Everyone from celebrities like Hilary Duff to federal and local government officials have urged millennials to stay home. In a White House press conference on Monday, Deborah Birx, leader of President Trump's virus response group, said millennials "are the core group that will stop this virus."
"It's important that we all work together, especially younger people, millennials," Seema Verma, administrator at Centers for Medicare & Medicaid Services (CMS) Administrator, said. "They may feel healthy. They may feel like if I get this virus it's not going to be that big of a deal, it's just going to be like the flu, but the reality is they can contribute to the spread."
But according to millennials, they're already heeding coronavirus warnings. It's Gen Z you should be reprimanding, they say.
"Millennials are not partying," tweeted National Review reporter Mairead McArdle. "We and our anxiety issues are holed up working from home, watching Hulu, and yelling at our parents not to go outside. It's Gen Z you want."
—Mairead McArdle (@JohnsonHildy) March 19, 2020
Younger generations have recently gotten a lot of flak for taking advantage of cheap airline tickets to book travels or vacations and for crowding beaches and partying on booze cruises while on spring break.
Jawontae Rodgers, a 21-year-old who spring breaked in Panama City Beach, told Valerie Crowder of local outlet WFSU he didn't think the virus was a "big deal."
"I'm not saying I can't die from it," he said. "I just don't want to stop living my life because you only have one. YOLO: You only live once."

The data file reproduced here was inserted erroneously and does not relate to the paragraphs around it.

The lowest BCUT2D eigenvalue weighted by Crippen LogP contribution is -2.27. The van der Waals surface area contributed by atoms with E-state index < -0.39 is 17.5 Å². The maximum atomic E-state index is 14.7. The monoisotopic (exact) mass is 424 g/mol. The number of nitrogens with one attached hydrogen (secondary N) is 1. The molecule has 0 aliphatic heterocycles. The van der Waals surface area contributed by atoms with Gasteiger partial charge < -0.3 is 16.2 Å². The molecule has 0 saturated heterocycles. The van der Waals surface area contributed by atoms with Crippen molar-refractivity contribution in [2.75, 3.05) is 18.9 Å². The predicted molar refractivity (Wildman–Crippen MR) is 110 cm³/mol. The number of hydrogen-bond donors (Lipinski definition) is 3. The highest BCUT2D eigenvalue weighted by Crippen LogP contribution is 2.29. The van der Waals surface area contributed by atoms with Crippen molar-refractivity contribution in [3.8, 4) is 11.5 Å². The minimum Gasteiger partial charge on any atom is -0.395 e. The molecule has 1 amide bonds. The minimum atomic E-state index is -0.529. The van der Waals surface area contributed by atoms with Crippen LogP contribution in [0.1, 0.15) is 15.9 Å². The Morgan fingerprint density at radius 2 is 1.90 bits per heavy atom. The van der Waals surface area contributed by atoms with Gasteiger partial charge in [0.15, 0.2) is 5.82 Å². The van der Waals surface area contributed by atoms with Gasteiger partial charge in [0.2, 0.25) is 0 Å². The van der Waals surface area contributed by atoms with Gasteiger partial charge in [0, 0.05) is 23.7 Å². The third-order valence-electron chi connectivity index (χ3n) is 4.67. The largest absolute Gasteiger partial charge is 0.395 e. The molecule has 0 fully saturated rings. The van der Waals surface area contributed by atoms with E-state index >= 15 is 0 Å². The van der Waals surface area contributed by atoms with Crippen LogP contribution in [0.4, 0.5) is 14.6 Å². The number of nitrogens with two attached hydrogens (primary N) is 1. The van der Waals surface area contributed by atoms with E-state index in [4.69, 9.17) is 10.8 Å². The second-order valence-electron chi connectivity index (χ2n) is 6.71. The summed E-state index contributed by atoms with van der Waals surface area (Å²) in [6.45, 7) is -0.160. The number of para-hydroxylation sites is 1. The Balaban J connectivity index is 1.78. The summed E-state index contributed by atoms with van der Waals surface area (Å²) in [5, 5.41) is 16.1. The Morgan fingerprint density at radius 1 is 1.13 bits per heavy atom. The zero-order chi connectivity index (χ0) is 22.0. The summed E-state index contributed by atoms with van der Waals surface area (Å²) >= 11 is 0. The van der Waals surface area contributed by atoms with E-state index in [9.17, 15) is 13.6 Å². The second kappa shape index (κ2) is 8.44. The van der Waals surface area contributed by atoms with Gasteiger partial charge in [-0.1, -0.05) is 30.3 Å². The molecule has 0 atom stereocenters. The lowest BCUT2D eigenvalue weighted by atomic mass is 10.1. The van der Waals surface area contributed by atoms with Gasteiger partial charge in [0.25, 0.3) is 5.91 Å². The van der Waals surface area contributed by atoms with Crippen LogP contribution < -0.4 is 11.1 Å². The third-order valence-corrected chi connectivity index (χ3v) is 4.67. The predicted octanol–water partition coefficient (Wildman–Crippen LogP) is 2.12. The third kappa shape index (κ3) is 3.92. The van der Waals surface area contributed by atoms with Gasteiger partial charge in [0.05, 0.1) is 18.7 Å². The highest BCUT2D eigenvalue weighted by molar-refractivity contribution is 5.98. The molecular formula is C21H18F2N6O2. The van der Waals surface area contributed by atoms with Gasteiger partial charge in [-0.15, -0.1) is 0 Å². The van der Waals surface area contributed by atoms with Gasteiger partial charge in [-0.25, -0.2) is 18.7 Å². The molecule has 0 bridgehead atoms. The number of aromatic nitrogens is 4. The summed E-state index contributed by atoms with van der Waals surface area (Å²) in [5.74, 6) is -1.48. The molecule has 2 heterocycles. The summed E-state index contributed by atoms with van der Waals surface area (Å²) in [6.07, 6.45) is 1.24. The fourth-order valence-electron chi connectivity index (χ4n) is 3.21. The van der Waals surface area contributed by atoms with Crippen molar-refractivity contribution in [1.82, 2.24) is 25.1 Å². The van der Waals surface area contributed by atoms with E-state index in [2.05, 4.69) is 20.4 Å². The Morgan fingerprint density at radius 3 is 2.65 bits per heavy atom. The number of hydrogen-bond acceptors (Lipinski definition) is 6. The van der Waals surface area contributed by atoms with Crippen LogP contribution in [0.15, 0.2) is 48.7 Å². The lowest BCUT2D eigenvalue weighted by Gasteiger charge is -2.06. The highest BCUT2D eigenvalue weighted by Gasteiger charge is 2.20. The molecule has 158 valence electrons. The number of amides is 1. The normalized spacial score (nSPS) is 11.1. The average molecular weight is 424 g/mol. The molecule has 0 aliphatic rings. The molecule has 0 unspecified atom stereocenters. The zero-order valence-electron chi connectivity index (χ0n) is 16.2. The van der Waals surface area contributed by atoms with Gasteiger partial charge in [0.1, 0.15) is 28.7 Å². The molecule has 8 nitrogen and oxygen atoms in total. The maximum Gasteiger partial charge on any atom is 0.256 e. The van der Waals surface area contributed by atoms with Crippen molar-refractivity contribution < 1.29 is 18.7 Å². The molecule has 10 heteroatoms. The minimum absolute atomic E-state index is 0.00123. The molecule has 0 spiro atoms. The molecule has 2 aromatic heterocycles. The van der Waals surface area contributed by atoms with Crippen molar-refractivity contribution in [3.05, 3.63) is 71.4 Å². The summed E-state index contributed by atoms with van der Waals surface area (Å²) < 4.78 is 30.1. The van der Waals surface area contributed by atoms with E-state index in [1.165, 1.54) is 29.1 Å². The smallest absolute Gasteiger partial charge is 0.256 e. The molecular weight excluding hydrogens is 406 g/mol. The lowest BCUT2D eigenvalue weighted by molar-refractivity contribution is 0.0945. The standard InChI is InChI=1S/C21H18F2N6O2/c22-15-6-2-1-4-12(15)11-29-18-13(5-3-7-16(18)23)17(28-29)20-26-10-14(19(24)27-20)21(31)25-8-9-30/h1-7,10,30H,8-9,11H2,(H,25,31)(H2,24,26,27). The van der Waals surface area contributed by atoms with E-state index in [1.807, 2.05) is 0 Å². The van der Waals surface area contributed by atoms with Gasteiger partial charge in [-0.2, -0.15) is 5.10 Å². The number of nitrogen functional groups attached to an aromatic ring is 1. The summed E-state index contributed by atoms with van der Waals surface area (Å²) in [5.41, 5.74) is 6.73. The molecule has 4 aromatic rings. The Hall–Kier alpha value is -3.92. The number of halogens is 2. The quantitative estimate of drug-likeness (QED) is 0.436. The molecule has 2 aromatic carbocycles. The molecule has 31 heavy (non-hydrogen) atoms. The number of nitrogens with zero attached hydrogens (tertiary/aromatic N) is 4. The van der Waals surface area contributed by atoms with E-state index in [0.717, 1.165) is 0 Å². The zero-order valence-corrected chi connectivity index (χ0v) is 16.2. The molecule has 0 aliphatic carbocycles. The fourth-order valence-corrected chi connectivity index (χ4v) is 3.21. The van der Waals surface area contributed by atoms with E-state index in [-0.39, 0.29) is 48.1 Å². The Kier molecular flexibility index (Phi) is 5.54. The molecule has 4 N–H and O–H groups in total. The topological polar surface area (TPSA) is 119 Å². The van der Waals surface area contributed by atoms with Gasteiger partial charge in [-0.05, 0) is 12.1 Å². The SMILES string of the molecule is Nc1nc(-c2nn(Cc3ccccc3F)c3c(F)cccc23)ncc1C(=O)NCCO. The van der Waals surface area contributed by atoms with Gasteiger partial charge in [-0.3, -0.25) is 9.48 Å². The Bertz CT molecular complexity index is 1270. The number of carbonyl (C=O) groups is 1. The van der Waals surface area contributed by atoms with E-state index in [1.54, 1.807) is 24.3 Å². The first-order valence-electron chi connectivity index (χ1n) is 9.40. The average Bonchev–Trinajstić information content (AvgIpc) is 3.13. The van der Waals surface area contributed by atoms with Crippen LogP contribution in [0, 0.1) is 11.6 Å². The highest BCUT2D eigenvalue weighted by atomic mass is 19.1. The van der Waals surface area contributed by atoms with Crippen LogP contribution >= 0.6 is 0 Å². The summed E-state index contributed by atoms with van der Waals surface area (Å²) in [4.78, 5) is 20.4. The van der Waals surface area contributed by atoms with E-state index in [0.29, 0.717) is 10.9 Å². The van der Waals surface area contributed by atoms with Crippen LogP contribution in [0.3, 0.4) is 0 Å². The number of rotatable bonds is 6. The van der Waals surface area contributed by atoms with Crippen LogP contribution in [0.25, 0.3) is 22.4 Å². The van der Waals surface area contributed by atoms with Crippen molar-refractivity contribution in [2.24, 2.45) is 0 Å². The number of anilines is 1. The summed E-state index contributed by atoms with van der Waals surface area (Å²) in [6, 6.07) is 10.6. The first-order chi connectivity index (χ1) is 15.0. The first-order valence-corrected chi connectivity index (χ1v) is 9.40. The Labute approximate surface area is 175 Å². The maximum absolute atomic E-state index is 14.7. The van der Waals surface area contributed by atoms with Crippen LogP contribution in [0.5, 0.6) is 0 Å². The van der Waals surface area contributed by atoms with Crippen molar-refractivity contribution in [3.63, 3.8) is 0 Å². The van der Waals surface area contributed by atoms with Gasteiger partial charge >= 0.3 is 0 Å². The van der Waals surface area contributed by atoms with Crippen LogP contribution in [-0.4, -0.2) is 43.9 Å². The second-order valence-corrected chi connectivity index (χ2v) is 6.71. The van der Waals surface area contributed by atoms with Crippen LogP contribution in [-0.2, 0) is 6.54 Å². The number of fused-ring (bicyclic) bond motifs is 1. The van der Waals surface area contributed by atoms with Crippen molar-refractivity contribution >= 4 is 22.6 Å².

According to the Pew Research Center, millennials turn 24 to 39 in 2020. The oldest of Gen Z turns 23. That means millennials have graduated college — it's Gen Z who are the ones living it up on spring break.
Both generations, though, seem to be into today's cheap travel, according to Ben Kesslen for NBC, who talked to a range of 20-somethings about the trend.
Millennials are more concerned about their boomer parents
Lauren Morgan, a millennial licensed professional counselor in Cleveland, told Troy L. Smith of Cleveland.com that not all younger generations have recognized the gravity of the coronavirus pandemic. Their attitude isn't surprising, she said, when they already feel the deck has been stacked against them.
"For a lot of millennials [and Gen Z], it already feels like the end of the world," she said. "These are young people who don't know anything other than living paycheck to paycheck. They're riddled with student loan debt. They can't afford something like a house or even a car.
She added: "We're also in this political climate of young people choosing to vote for Bernie Sanders and baby boomers voting for the same sort of thing we've always had. So, millennials and Gen Z say to themselves, 'You don't care about us and whether we can afford healthcare. So, we don't care about this thing that's affecting you.'"
But as McArdle's tweet shows, there are millennials out there taking this seriously. The coronavirus is scary to the generation because it shows them how old their parents are. Many millennials have baby boomer parents in the high-risk group for coronavirus: Those over age 60 and those with preexisting conditions are at greater risk of becoming ill. Coronavirus risk also increases with age.
Business Insider's Hayley Peterson spoke to several millennials who said they are concerned about their parents' health and who voiced frustration in trying to convince them to stay inside.
As Jared, 31, told Peterson: "Literally was fighting with my mom this morning about her a) going to Atlantic City last weekend; b) going to another casino via bus this weekend; and c) a cruise in April she refuses to cancel."